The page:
Test-equating based upon False Premises

The Psychopathy Checklist-Revised (PCL-R: Hare, 1991) is a 20-item, 0,1,2 response-category, summated rating instrument, completed by a trained rater either during an interview with the patient or from patient records. Cooke and Michie (1998) have attempted to equate diagnostic cut-off scores across countries using a 2-parameter IRT model.

Premise: Metric Equivalence = Meaning Equivalence

Quote #1: "As noted above, the presence of a common metric was ensured by anchoring the traits together using the 3 `anchor' items; that is, with the items with similar parameters in Scotland and North America. Using regression procedures, it was possible to demonstrate that the North American diagnostic cut-off score of 30 on the PCL-R North America is metrically equivalent to the diagnostic cut-off score of 25 in Scotland." (p. 30)

The cut-off score of 25 is justified on two grounds: "metric equivalence" and "inferred recidivism equivalence" (p. 40). In essence, metric equivalence is associated directly to meaning equivalence, which then permits a UK user to draw upon the extensive body of North American predictive validity results as an evidence-base. This argument, however, requires minimally that the PCL-R in the UK and US cultures is making equivalent measurement of the attribute "psychopathy".

Unfortunately, the use of a 2-parameter IRT model introduces two-dimensional measurement ­ individuals can differ not only in the amount of psychopathy, but perhaps also in something else that affects the linear measurement of the trait such that items can discriminate differentially between individuals over different regions of the trait measure. Basically, some items can discriminate very well between high and low-scorers on the trait, whereas other items barely discriminate at all. The issue here is that, if only one "thing" (e.g., psychopathy) is being measured by the items, then all items must, by definition, discriminate equally across the range of the trait. For the only way in which individuals can differ from one another is in how much or how little they possess of the trait ­ because the trait is being measured using equal-interval, additive measurement units. If the unit concatenation operation (arithmetic additivity) remains constant over the range of the trait, then items cannot differ in terms of their discrimination, because this requires that the unit of measurement changes its property over the range of the scale, such that addition of units no longer the fulfills at least the associativity axiom (Michell, 1990, p. 52) over all unit magnitudes on the scale.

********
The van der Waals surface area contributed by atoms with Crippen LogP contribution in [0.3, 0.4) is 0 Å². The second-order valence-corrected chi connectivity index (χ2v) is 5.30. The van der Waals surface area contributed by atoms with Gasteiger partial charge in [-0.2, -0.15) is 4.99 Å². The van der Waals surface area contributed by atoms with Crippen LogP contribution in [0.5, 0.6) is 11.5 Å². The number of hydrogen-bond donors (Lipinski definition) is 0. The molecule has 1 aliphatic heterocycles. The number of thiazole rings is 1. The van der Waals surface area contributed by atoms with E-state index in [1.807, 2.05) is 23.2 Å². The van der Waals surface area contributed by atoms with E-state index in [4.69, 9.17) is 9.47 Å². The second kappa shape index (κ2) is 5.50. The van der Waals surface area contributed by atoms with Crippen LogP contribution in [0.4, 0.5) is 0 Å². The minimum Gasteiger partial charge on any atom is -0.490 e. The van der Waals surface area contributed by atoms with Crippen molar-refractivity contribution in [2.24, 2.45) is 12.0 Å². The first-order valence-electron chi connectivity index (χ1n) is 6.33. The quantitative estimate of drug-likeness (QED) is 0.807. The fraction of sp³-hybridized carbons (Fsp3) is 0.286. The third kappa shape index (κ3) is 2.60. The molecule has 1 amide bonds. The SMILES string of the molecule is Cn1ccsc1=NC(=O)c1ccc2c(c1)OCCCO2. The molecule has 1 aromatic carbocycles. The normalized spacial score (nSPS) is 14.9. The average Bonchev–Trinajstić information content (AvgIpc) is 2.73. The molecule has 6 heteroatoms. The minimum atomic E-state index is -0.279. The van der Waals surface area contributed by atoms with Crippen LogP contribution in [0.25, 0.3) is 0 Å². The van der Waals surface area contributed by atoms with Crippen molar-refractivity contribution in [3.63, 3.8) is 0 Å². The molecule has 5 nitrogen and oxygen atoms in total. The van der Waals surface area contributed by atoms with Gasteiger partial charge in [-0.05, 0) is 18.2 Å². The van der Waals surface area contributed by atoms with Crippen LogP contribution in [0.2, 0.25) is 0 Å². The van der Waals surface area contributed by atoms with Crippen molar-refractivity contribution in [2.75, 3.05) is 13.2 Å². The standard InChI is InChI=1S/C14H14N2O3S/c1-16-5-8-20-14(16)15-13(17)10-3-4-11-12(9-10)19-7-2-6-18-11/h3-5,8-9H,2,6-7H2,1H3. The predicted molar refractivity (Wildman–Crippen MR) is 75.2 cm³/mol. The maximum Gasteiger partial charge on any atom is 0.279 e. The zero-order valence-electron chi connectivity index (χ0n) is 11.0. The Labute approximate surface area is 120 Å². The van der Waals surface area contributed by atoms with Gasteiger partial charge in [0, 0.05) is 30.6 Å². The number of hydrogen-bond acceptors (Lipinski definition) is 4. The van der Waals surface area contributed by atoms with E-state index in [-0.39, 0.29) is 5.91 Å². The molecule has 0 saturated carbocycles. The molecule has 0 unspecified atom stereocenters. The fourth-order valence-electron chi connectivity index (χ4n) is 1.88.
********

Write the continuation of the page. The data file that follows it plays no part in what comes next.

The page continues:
Let's put this in terms of the measurement of length ­ that is, let us imagine that we are measuring length instead of psychopathy. We have a ruler (the trait scale = the psychopathy latent trait) that measures units of length. We measure objects with this ruler. We can then position these objects against our measurement scale (length) in order of magnitude of length (magnitude of psychopathy). The units (mm) on our ruler do not vary in width depending upon where they are on our ruler (the lower range or upper range). So each object's position, relative to every other object measured with our ruler, can be defined using linear, arithmetic, concatenation of the fundamental unit of measurement, the mm (or what we assume is a fundamental unit of psychopathy). But, if for some reason, we use a ruler whose mm units vary in width over the range of the scale of measurement, we can see that some objects are likely to be given the same length measurement because two or more objects of actually different length are now falling within a same "stretched" unit (measuring to the nearest mm). If we systematically stretch our units at the low end of our ruler, and compress them to near unit-width equality at our high end, then for objects of low real length (low scorers on PCL-R?) we can barely discriminate between them using our "trait" ruler. For high scorers, we will be making much sharper discrimination. However, you can now see what has happened to our assumed "metric" unidimensional measurement in order to achieve this ersatz "measurement". The amount of measured trait in an object is varying not only as a function of the amount of trait it possesses, but is also varying in relation to the relative position of the magnitude on the measurement scale. In short, objects fail to be discriminated solely as a function of the amount of trait they "possess". This does not give one any confidence in attempting to linearly "equate" trait scores between the North American and UK samples.